Márk Lakatos and Ádám Németh came from Budapest and captured the atmosphere of Tihany PIAC Marketplace with much more ease than the way Siófok captures party tourists. The stylist-cook and his friends make – or rather weld – food every Saturday and Sunday, and nothing could be further from their concept than serving catfish cream and rib-eye steak at a market food stand. Instead, they want to stick to tried and tested recipes, such as a hearty plate of scrambled eggs for breakfast, and crisp frankfurters or perhaps fried (orange flavoured!) sausages with salad and something on the side for lunch. An extra feature tipping the scale in their favour is that they work with their own butcher, who is based in Algyő, and blends high-quality meat with traditional methods and the ideas of Ádám and co. This is exactly how a good workshop should be run.
The Járosi family have become a noted player on the Hungarian gastro scene thanks to their organic farm in Balatonhenye and their restaurant in Balatonfüred. By this summer Malackrumpli has put together quite an impressive team, including the chef of Székesfehérvár’s 67 Restaurant, and will serve excellent dishes, such as the fantastic burger, also available in an Angus beef version. The menu changes frequently due to the use of seasonal vegetables, but if there’s an ingredient they are really keen on cooking with, they’ll travel as much as 300-400 km to pick it up. Everything is organic here, and that’s a philosophy they are not willing to compromise. Yet, their prices are not higher than the ones you’ll find at an average bistro – the only thing that is an even bigger achievement is the elegance with which they have reinterpreted home-made krémes.
Just before the summer season, news of the opening of Csopak’s Márga Bistro came louder than the subwoofers of Balaton Sound, even though the restaurant didn’t appear out of thin air on the Csopak hillside. The bistro was born as the 2.0 version of the existing Szent Donát Restaurant, with the well-known five-star view and the addition of the former manager of MÁK Bistro in Budapest. The menu is jam-packed with new wave Hungarian dishes: the very brave can kick off the gastro session with beef tongue, and there’s no point in stopping until you’ve tried the trout baked in its skin and the Márga dessert made with strawberry and rhubarb. Csopak wines and the effortless, yet refined cuisine make this restaurant a definite hit.
We have written about Pegazus several times before: the last time we checked in on them, they had just opened a contemporary exhibition inspired by Balaton, and for this summer they gave quite a boost to the kitchen section as well. They’ll never have a permanent menu; they’ll always be spontaneous about the kind of food they serve. The possibilities are endless, just like the number of spots in the Káli Basin with a stunning view: everything can come out of the oven/frying pan here from hearty salads, Indian chicken tikka and burgers to lecsó.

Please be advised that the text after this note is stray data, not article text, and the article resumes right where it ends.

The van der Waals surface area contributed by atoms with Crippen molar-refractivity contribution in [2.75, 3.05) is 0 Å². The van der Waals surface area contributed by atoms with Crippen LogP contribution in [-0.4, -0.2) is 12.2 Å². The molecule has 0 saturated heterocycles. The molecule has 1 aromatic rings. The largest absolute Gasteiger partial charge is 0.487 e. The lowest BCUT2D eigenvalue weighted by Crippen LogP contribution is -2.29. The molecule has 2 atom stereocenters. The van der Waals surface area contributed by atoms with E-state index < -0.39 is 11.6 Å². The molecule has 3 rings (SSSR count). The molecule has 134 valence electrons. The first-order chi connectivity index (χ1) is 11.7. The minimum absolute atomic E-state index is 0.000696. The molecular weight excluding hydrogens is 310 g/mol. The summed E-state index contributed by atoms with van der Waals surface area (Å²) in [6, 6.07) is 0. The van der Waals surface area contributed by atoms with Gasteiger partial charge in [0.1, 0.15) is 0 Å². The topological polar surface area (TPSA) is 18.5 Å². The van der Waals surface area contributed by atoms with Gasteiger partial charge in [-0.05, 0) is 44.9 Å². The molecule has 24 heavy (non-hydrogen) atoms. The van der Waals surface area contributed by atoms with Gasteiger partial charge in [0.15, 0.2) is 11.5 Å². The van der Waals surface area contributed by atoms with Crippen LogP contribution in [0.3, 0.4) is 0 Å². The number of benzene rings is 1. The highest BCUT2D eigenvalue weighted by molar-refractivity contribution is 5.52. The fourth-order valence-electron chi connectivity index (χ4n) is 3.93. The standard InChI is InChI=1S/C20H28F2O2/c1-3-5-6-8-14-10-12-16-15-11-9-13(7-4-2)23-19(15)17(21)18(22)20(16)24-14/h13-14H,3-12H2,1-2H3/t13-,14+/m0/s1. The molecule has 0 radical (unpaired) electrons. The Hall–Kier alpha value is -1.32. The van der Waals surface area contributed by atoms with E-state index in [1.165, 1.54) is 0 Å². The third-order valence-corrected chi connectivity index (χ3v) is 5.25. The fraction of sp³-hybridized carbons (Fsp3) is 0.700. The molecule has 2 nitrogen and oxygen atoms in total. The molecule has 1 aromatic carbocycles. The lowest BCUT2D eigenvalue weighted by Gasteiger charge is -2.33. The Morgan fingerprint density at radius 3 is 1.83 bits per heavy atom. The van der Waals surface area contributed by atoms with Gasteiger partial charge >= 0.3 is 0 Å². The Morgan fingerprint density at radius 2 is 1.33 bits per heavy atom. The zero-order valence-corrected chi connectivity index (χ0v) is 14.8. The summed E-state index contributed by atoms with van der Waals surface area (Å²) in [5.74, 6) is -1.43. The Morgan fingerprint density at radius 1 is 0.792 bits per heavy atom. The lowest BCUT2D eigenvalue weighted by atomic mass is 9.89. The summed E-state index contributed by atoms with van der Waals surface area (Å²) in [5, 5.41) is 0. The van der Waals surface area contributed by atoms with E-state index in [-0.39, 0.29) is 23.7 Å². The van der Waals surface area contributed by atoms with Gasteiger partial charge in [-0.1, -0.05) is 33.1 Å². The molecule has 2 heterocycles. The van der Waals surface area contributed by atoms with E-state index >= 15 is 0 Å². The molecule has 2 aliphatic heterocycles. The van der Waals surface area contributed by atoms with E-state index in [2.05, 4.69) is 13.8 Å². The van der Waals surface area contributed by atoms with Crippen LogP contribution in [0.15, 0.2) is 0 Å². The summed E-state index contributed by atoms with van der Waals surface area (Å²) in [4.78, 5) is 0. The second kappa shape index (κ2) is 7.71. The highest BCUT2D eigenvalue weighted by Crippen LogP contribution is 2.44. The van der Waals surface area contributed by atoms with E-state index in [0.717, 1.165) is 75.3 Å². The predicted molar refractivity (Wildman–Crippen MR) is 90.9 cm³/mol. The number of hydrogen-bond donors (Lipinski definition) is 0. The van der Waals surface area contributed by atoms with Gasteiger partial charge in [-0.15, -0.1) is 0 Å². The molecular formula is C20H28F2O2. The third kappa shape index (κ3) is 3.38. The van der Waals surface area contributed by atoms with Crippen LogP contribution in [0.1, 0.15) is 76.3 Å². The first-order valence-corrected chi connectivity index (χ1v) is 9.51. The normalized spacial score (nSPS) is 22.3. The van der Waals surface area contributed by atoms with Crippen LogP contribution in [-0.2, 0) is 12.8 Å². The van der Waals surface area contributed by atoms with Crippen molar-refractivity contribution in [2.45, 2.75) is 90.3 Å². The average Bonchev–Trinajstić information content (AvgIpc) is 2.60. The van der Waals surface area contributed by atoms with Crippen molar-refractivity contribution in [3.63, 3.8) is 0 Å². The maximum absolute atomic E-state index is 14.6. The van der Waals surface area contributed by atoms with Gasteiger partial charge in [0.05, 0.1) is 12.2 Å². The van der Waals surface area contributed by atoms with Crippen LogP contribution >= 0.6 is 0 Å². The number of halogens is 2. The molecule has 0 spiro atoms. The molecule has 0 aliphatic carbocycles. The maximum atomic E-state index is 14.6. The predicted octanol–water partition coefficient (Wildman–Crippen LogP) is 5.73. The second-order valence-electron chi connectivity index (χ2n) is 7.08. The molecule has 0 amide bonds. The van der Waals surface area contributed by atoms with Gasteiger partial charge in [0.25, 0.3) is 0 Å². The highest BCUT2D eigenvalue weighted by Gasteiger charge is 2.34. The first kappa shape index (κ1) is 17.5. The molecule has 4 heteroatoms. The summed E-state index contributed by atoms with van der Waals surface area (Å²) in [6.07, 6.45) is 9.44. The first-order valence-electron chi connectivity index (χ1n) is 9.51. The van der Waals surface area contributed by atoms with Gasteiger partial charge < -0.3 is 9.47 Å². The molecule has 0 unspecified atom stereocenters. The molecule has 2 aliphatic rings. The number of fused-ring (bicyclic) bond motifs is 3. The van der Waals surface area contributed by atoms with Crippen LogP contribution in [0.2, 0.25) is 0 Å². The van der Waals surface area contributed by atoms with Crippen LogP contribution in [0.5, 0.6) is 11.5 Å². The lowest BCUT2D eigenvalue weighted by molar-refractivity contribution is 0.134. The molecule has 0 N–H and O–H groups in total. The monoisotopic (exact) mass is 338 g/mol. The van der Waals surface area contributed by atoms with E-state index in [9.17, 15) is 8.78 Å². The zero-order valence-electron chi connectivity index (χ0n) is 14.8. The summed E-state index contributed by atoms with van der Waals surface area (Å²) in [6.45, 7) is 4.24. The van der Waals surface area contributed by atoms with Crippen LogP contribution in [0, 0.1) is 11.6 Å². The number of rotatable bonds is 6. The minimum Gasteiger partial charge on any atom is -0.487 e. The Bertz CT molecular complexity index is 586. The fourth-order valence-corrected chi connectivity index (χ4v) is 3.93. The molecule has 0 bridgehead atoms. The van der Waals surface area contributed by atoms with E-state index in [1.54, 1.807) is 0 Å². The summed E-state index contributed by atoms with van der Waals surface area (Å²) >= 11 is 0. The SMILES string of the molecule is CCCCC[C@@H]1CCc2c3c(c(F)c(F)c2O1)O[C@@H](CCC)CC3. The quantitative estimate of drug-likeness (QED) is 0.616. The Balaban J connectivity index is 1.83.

What to do if after spending some time in Spain, you find yourself missing the local cuisine? You open a restaurant at home, of course. That’s more or less how the story of the family business called Pura Vida started this spring – Tapolca can finally be famous for something other than the Cave Lake. Ever since the opening, the owners have shocked everyone by posting instant hunger inducing food photos on Facebook every week, and also by serving the salmon burger in a black bun. Despite our initial suspicion, it’s not their oven that’s burning way too hot – the bun of the fish burger is dyed with squid ink.
What to eat? Any of the Mediterranean dishes; burger fans will be fine here as well.
How much? The mains are around 2,000-4,000 HUF.
You don’t even miss the panorama at this restaurant. Located on the high street of Paloznak, the eatery opened a few weeks ago with a full house, and we predict this trend will continue throughout the summer. Szabolcs Homola thought the winery and the jazz picnic were not enough: he also wanted to give the people of Paloznak reinterpreted Hungarian food, that is simple, but all the more delectable grill grub, with the help of chef Sándor Kerekes. The drink selection features nothing else but Homola wines and vintages from the region, but it’s the cream of gherkin soup spiced up with wasabi-infused sour cream and the mutton stew cooked on an open fire that will take centre stage. And you can take plenty of pictures of Balaton from other places.
Soon we will tell you more about the awesome restaurant that opened on Hegymagas’ Szászi Estate; suffice it to say for now that it has a concise menu with hearty dishes, which is in line with Hungarian tradition, but breaks away from the speisekarte-fried food platter direction that was prevalent 20 years ago. Seasonal vegetables and ingredients from around Lake Balaton will form the basis of the selection; their dishes are best washed down with a glass of fine Szászi wine. Rosé, for example.